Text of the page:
Facts don’t Beck(on) some television pundits
A strange, and to my mind inexplicable, thing happened to what we call “news” on the way to the end of the first decade of the 21st century.
News is no longer what I, and my generation who studied journalism in what I call its Golden Age, were taught. It’s no longer a set of facts presented as dispassionately as possible, along with a side of opinion that was found primarily on the editorial pages of newspapers and in political journals. Way back then, in the 1960s and ‘70s, there was virtually no opinion journalism on television.
Today, it should come as no surprise, although it’s dismaying nonetheless, more and more people, and by some accounts most people, get their news from television pundits who deal not in facts, but in pure opinion.
That might be acceptable if all of that opinion was based on a set of generally accepted facts. But it’s not. Long gone are the days when, as N.Y. Sen. Daniel Patrick Moynihan put it, “Everybody is entitled to their own opinions, but not their own facts.” These days, facts mean little.
Which brings me to what is the most inexplicable phenomenon to emerge from the soup of what passes as journalism today. That would be Glenn Beck. I simply don’t get it.
I used to listen to him on KNZZ driving home from work, back when he was just another talking head with nothing insightful to say and not much in the way of an audience. I listened more for entertainment than enlightenment. He was goofy. He was melodramatic. He was corny. He was emotional. He was often stupid. He wasn’t a whole lot different from what has always been found on radio. He was kind of like one of those radio guys who decides to sit on top of a billboard until it rains as a way to bring an end to the drought. He was pointless.
But for some reason a few years ago, his antics began to resonate and today he’s a genuine media star and people — a lot of people — actually pay attention to what he says and think he knows what he’s talking about.
Well, he doesn’t. Nor do a lot of other TV pundits, from both sides of the political spectrum. But Beck, while not the worst when it comes to dealing in, as Stephen Colbert puts it, “truthiness” (the worst is the Mother of All Radio Shouters, Rush Limbaugh), of late has from some reason captured the hearts and minds of millions.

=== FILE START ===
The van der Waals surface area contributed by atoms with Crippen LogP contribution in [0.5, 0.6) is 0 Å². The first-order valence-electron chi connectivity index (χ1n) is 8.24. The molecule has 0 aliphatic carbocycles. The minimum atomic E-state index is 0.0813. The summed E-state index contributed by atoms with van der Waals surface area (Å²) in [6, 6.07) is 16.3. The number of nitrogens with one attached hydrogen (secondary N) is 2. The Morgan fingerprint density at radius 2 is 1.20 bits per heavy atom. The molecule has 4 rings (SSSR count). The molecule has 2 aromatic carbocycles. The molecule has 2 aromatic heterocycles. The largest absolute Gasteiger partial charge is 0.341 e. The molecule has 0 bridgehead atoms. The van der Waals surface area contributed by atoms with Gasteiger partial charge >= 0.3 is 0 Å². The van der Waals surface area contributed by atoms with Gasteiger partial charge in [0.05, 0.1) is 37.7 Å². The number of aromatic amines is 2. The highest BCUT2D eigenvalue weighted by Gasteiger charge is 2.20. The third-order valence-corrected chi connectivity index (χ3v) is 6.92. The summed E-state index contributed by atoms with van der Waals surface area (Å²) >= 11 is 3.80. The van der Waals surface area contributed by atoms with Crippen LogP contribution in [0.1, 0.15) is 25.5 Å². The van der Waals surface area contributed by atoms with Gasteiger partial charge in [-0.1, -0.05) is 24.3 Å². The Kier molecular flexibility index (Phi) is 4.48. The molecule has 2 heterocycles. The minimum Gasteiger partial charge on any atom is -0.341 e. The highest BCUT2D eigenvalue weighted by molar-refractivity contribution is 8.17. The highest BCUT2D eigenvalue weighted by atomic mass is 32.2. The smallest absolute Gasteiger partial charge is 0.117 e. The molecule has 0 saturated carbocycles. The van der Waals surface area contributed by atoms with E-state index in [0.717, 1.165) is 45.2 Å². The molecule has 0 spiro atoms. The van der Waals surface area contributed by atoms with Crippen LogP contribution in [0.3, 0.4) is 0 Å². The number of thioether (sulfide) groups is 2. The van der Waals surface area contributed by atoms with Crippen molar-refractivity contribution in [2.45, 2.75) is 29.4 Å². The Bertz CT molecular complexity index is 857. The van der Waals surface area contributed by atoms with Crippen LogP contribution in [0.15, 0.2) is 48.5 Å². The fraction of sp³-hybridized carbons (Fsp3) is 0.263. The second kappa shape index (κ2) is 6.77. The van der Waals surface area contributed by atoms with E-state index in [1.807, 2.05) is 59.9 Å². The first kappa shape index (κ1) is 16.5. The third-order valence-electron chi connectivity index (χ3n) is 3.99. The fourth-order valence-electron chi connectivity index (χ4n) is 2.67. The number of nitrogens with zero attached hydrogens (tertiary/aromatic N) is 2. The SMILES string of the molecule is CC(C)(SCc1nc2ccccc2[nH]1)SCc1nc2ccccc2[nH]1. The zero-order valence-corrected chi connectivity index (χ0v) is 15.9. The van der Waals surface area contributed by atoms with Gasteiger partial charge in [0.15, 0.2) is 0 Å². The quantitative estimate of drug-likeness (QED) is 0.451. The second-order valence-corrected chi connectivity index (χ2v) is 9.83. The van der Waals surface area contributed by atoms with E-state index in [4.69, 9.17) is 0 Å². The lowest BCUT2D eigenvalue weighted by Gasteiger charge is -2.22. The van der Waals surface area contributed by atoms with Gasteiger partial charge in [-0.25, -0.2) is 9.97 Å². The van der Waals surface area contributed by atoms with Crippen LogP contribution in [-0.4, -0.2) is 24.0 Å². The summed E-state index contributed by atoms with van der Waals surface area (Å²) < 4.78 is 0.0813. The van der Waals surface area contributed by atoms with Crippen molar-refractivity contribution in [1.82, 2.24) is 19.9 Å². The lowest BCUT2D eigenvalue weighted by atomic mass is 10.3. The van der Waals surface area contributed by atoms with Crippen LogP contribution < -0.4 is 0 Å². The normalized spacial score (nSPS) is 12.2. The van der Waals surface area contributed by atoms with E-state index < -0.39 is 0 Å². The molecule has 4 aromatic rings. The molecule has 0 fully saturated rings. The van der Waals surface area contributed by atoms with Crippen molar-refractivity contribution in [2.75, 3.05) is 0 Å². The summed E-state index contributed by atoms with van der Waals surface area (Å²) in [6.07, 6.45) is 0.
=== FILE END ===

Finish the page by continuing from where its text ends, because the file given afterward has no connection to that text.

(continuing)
“PolitiFact,” a website operated by the St. Petersburg Times, routinely checks the accuracy of statements by politicians, lobbyists and government officials. Lately it’s been checking the accuracy of television talkers. Beck, it turns out, talks a lot but often what he says has little relationship with the truth. He seems to want his own opinions and his own facts.
To date (this was written before Beck’s speech last weekend at the Lincoln Memorial and PolitiFact promised to run that speech through its research department) 17 Beck statements have been analyzed. Of those, one — just one — was found to be accurate. Five were found to be false and three were found to be, in PolitiFact parlance, “pants on fire.” In other words they were laughably far from the truth.
An example of how Beck takes a kernel, a very, very small kernel of truth and turns it into an outright lie: Beck said, “In the health care bill, we’re now offering insurance for dogs.”
And just what prompted that statement? Apparently it’s a section of the bill that creates scholarships and other assistance for health care professionals, including veterinarians. The rationale behind it is that veterinarians just might be a necessary component of good health care in the age of such things as mad cow disease and swine flu. That seems reasonable to me. But even if it’s not, it’s a far cry from offering health insurance for dogs.
All of this would be nothing more than entertainment on the way home from work for those of us who are easily amused if it were not for the fact that Beck’s audience has grown exponentially. People actually listen to this guy and put stock in what he says.
That’s the (unfortunate) truth.